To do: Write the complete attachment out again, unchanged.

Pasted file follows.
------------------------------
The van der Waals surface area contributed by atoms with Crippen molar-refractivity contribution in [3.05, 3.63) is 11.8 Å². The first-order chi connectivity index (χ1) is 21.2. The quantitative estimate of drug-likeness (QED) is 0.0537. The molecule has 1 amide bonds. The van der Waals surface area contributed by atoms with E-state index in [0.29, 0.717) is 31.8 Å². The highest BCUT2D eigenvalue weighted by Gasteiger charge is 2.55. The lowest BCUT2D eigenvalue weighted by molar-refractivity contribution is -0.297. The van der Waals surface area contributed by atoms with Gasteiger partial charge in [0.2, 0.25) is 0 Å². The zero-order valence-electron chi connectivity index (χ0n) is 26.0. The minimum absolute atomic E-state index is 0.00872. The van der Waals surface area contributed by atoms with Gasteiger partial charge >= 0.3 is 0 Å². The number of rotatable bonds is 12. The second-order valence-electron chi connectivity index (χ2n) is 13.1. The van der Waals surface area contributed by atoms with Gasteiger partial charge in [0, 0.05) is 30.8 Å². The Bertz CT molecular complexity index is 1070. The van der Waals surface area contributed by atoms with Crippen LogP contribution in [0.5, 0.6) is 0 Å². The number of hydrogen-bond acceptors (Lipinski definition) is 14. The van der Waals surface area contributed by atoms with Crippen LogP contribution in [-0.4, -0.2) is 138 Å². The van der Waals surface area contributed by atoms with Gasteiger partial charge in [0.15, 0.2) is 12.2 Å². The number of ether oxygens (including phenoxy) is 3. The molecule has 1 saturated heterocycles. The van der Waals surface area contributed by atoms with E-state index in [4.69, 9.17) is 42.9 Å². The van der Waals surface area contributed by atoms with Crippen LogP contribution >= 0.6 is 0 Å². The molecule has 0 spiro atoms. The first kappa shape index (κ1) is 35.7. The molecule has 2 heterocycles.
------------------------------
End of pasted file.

The van der Waals surface area contributed by atoms with Crippen molar-refractivity contribution in [3.05, 3.63) is 11.8 Å². The first-order chi connectivity index (χ1) is 21.2. The quantitative estimate of drug-likeness (QED) is 0.0537. The molecule has 1 amide bonds. The van der Waals surface area contributed by atoms with E-state index in [0.29, 0.717) is 31.8 Å². The highest BCUT2D eigenvalue weighted by Gasteiger charge is 2.55. The lowest BCUT2D eigenvalue weighted by molar-refractivity contribution is -0.297. The van der Waals surface area contributed by atoms with Gasteiger partial charge in [0.2, 0.25) is 0 Å². The zero-order valence-electron chi connectivity index (χ0n) is 26.0. The minimum absolute atomic E-state index is 0.00872. The van der Waals surface area contributed by atoms with Gasteiger partial charge >= 0.3 is 0 Å². The number of rotatable bonds is 12. The second-order valence-electron chi connectivity index (χ2n) is 13.1. The van der Waals surface area contributed by atoms with Gasteiger partial charge in [0, 0.05) is 30.8 Å². The Bertz CT molecular complexity index is 1070. The van der Waals surface area contributed by atoms with Crippen LogP contribution in [0.5, 0.6) is 0 Å². The number of hydrogen-bond acceptors (Lipinski definition) is 14. The van der Waals surface area contributed by atoms with Crippen LogP contribution in [-0.4, -0.2) is 138 Å². The van der Waals surface area contributed by atoms with Gasteiger partial charge in [0.15, 0.2) is 12.2 Å². The number of ether oxygens (including phenoxy) is 3. The molecule has 1 saturated heterocycles. The van der Waals surface area contributed by atoms with E-state index in [4.69, 9.17) is 42.9 Å². The van der Waals surface area contributed by atoms with Crippen LogP contribution >= 0.6 is 0 Å². The molecule has 0 spiro atoms. The first kappa shape index (κ1) is 35.7. The molecule has 2 heterocycles.